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Graphic: Ahmed Raza Khan/Mint
Graphic: Ahmed Raza Khan/Mint

Rising imports pose threat to current account deficit

The trend in gold and non-gold imports poses a threat to the current account deficit in the coming quarters

The fall in the current account deficit in the four quarters till June 2014 was mainly owing to a couple of factors—a government clampdown on gold imports and general economic weakness which dented non-gold imports. Now, both factors are reversing and it is but natural that the deficit is widening again.

In the September quarter, the current account deficit widened to $10.1 billion compared with $5.1 billion a year ago. This increase of $5 billion can be entirely attributed to an increase in the merchandise trade deficit, which rose $5.26 billion.

The widening of the merchandise trade deficit is explained by two things. One, export growth decelerated to 4.9% in the three months ended September from 10.6% in the June quarter and 12% a year ago.

Second, overall import growth accelerated to 8.1%. This was mainly driven by a dramatic increase in gold imports, perhaps because of the government allowing some trading houses to import gold under the so-called 80:20 scheme. After falling for four straight quarters, the imports of non-monetary gold almost doubled in the three months ended September. Then again, a nascent economic recovery has led to a rise in non-gold imports which increased 4.8% in July to September, the highest in seven quarters.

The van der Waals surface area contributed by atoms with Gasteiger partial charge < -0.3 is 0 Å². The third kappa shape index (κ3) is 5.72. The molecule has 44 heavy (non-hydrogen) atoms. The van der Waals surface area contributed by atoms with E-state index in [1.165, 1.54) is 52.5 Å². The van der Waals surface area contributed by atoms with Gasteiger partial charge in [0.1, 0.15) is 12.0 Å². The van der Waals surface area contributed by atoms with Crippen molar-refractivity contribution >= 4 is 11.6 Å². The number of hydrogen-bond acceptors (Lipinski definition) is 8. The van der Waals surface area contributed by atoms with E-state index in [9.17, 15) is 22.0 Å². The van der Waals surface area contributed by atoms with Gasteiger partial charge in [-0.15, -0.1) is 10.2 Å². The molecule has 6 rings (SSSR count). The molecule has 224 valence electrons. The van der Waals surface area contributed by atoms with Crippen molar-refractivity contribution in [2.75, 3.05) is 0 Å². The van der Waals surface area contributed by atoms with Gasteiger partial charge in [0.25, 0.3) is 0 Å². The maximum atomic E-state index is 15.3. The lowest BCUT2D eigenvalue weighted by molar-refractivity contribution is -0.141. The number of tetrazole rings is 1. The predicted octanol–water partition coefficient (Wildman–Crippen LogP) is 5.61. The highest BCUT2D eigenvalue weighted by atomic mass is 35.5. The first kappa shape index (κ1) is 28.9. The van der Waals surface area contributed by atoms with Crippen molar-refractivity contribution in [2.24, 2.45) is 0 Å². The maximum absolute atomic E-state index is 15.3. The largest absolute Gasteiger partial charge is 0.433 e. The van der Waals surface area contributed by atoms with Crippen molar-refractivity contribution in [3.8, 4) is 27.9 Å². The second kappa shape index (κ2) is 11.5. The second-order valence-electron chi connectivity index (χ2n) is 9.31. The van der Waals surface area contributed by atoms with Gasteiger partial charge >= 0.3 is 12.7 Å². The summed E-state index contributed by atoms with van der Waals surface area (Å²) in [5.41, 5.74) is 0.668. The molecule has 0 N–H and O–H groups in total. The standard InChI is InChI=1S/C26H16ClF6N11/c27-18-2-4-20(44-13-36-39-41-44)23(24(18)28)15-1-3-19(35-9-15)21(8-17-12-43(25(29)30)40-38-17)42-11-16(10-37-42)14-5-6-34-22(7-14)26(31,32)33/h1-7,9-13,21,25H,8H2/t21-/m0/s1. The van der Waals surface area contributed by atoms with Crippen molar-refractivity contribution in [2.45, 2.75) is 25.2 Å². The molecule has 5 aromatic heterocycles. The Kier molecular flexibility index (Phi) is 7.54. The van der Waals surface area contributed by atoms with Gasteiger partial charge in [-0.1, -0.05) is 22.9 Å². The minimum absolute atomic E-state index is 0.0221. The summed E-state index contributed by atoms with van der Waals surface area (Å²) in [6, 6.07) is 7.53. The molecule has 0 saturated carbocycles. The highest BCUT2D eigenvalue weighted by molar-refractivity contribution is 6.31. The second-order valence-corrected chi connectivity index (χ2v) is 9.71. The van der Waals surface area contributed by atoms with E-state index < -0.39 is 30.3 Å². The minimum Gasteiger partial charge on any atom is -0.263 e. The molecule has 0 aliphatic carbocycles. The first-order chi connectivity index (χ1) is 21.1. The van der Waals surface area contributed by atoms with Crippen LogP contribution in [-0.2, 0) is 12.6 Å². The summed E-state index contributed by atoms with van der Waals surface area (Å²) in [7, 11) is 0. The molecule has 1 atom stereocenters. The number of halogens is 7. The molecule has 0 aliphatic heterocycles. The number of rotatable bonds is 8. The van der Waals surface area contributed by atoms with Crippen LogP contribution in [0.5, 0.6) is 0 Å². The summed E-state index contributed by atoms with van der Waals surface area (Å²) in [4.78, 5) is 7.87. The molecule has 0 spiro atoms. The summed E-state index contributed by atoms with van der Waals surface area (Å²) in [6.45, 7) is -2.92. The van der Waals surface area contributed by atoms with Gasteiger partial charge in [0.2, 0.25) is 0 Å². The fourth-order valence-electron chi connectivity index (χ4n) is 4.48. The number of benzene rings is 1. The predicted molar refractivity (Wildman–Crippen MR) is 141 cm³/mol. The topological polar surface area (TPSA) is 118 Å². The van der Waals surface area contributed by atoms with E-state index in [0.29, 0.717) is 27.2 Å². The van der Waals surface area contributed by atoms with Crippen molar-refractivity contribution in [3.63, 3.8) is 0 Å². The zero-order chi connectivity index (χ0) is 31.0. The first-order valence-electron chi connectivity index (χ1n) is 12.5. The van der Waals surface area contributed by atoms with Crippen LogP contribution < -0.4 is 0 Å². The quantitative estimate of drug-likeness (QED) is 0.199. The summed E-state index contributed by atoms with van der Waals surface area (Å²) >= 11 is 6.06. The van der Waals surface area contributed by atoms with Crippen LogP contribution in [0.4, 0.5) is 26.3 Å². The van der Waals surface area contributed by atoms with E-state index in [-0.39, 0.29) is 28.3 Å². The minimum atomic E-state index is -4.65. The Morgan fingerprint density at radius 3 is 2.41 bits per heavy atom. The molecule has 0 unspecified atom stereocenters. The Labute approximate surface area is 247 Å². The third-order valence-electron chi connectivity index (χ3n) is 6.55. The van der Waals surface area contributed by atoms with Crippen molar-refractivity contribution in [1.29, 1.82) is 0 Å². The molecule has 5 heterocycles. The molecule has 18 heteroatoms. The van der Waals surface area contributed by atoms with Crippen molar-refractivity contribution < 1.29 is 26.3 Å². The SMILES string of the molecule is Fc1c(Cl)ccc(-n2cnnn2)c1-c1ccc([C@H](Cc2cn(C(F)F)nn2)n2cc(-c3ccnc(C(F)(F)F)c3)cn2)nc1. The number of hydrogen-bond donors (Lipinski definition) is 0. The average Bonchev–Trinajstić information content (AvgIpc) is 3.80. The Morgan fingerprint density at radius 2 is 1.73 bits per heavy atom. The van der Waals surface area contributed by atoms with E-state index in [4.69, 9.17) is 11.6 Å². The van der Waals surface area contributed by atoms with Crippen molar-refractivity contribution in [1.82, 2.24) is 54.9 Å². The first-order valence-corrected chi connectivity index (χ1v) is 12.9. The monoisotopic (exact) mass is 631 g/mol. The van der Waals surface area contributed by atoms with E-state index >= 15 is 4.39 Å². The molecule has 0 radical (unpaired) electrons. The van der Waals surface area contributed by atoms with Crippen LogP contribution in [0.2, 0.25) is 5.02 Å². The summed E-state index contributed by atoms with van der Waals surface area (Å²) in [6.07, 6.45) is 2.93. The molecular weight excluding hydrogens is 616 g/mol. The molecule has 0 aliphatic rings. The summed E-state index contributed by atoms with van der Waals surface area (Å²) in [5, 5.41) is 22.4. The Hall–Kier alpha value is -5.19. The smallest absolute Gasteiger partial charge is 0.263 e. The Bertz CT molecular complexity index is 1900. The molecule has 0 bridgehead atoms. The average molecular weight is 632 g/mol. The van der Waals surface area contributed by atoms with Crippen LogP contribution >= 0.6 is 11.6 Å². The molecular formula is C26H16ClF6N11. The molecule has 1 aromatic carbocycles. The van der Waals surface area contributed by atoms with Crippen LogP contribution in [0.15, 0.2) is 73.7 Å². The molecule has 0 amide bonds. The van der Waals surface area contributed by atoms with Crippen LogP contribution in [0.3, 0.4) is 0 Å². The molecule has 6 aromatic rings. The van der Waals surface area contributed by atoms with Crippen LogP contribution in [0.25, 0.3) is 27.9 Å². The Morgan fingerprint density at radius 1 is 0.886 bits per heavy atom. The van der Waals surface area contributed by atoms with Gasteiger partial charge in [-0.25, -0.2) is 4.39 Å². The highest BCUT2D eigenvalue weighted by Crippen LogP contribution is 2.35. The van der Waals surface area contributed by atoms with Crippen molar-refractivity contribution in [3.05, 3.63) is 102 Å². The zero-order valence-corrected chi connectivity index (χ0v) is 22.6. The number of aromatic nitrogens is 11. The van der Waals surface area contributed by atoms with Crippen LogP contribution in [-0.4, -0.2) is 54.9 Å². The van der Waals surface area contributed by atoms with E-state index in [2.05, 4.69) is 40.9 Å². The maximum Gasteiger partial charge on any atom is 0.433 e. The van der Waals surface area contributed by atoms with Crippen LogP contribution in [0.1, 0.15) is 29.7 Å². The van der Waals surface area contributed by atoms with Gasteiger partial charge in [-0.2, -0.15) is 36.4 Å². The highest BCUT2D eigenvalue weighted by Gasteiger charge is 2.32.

The trend in gold and non-gold imports poses a threat to the current account deficit in the coming quarters as well. The government rolled back the 80:20 scheme in November. Even though gold prices have come down and real rates in India rising due to lower inflation, imports should continue to rise.

The rise in non-gold imports is also likely to accelerate. Recent data such as the HSBC purchasing managers’ indices and electricity production—which rose the highest in five years so far in 2014-15—indicate that the recovery is underway. Organisation for Economic Cooperation and Development’s (OECD’s) composite lead indicator suggests growth momentum will pick up in India.

As past economic recoveries show, such an increase in growth is typically accompanied by a rise in imports. If there is any relief to be expected, that can come only from falling crude oil price. Petroleum and its products accounted for one-third of India’s imports in the last couple of years. At the same time, falling growth momentum in the euro zone and Japan do not augur well for exports.

Falling crude oil prices, however, can have a side effect. They can dampen investment in West Asian countries and dent remittances to India. This is notwithstanding the 32% increase in worker remittances seen in the September quarter. That will add further pressure to the current account deficit.

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